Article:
Everyone has their own story. Mine is simple. My mother raised us humbly; we didn’t have more than what we needed, but she always prioritized buying organic food, having had first-hand experience with the chemicals growers spray in the fields. She has spent the majority of her life outdoors and as a result, her knowledge about plants and the seasons is much deeper than most anyone else I know.
In her 35 years as a farmworker she has harvested grapes, tomatoes, pears, cherries, oranges, blueberries and strawberries, along with growing her own chilies, beans, squash and ancestral corn. She migrated to California from Michoacán, Mexico, in her early 20s and followed the harvest up to southern Oregon in the Latgawa Valley, which is where my three siblings and I were born.
Having never made more than $13,000 a year, Mom never hesitated to bring us with her to work, “para que aprendan como su madre se gana la vida” (so you can learn how your mother earns her living), she would tell us. Whether it was picking grapes, blueberries or strawberries or waking up at 2am to light the orchard heaters to prevent the pear blossoms from freezing, Mom was always observant of weather changes, cloud patterns and temperature fluctuations. These factors would determine whether we’d go to work, plant or harvest anything.
This is why I say that no one knows the land, the waters and the seasons more intimately than someone who spends the majority of his or her life working with the elements. That’s why, if you want to get a real perspective on climate change in the U.S., you should ask a farmworker.
As a communications intern at Earthjustice, I watch news outlets closely on a daily basis. There are undeniable trends in the climate change discourse, largely around whether it’s too late to make a change or if we’ve already gone past the point of no return. These stories always highlight statistics and calculations from climate scientists, as well as their predictions about whether or not there’s still hope for humanity and the rest of life on this planet. Rarely, if at all, are we given insight into the narratives of those who are experiencing the climate shifts minute-to-minute. The media is flooded with big-picture theories, but readers are rarely given the small, localized perspective of those who are exposed to these changes.
My mother might not consider herself an environmentalist, let alone a climate justice advocate, but she has been experiencing the effects of climate change since before the climate movement began. For years she has been voicing her concerns, noticing that each year everything bloomed sooner; that the seasons were out of balance; that the rain was not arriving when it was needed; that each year she had to plant her seeds sooner and tend to her plants more than usual.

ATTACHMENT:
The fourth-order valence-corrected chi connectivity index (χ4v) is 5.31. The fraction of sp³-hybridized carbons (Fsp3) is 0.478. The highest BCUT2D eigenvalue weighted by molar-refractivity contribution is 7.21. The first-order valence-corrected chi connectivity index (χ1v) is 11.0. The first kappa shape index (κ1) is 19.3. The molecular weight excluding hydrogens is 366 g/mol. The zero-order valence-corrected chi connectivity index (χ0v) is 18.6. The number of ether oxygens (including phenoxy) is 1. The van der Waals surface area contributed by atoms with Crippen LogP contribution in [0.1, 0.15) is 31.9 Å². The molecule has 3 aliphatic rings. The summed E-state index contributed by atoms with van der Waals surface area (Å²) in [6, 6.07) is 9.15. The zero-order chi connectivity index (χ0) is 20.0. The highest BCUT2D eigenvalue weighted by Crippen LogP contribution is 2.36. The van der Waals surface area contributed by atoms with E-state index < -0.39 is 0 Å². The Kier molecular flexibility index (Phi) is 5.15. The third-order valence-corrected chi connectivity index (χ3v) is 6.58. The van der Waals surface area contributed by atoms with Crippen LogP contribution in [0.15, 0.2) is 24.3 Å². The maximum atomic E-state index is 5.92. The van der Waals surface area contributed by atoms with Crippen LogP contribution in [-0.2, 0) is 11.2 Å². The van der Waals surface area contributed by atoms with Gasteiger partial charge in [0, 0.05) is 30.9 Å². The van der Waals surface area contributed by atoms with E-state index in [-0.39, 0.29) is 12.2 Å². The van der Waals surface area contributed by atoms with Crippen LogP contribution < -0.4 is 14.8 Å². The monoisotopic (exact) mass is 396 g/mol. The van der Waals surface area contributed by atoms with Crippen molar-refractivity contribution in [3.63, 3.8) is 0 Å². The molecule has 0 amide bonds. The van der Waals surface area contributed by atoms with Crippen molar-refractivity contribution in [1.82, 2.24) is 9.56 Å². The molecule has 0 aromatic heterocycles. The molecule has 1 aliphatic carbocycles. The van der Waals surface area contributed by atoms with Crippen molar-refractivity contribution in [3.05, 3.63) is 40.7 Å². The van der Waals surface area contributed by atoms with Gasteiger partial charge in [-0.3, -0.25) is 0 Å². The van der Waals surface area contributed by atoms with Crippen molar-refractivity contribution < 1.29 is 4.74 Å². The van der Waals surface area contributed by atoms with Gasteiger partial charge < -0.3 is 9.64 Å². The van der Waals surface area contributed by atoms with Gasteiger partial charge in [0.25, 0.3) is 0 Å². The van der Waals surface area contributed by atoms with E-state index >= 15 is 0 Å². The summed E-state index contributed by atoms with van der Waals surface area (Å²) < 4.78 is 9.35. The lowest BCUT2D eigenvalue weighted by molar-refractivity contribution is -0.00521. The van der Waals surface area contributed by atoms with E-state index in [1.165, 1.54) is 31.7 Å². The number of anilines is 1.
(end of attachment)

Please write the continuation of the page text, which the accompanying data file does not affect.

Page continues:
As I’ve begun to gain a deeper understanding of the global environmental and climate justice movement, I’ve realized that my mother and other farmworkers in the U.S. are not alone. I’ve realized that indigenous people all over the world are being displaced by shifting climates, that many communities of color in the U.S. are being disproportionately exposed to the pollution generated by industries contributing to climate change and, more than anything, that the communities least responsible for climate change are the ones being impacted the most. How is this possible?
The global cry for climate action is being heard loud and clear, but what are we doing to bring in the voices of those who are already suffering the climate consequences? While politicians all over the world discuss international strategies for targeting climate change, people who are affected by the change on a day-to-day basis are losing their homes, their crops and even their lives. Since 2005, at least 26 farmworkers have died from heat-related causes in the state of California alone, and these stories are not receiving the attention they deserve.
It would be a disservice to this momentous movement not to make an effort to include the struggles of the people feeding the movement who can’t easily access the mic. To strengthen individual voices in the climate justice movement, we need to pass the mic and make sure that marginalized communities who have first-hand experience of what’s going on outdoors get a chance to speak their truth. This is the only way we can build solidarity within the climate justice movement. The climate struggle belongs to all of us.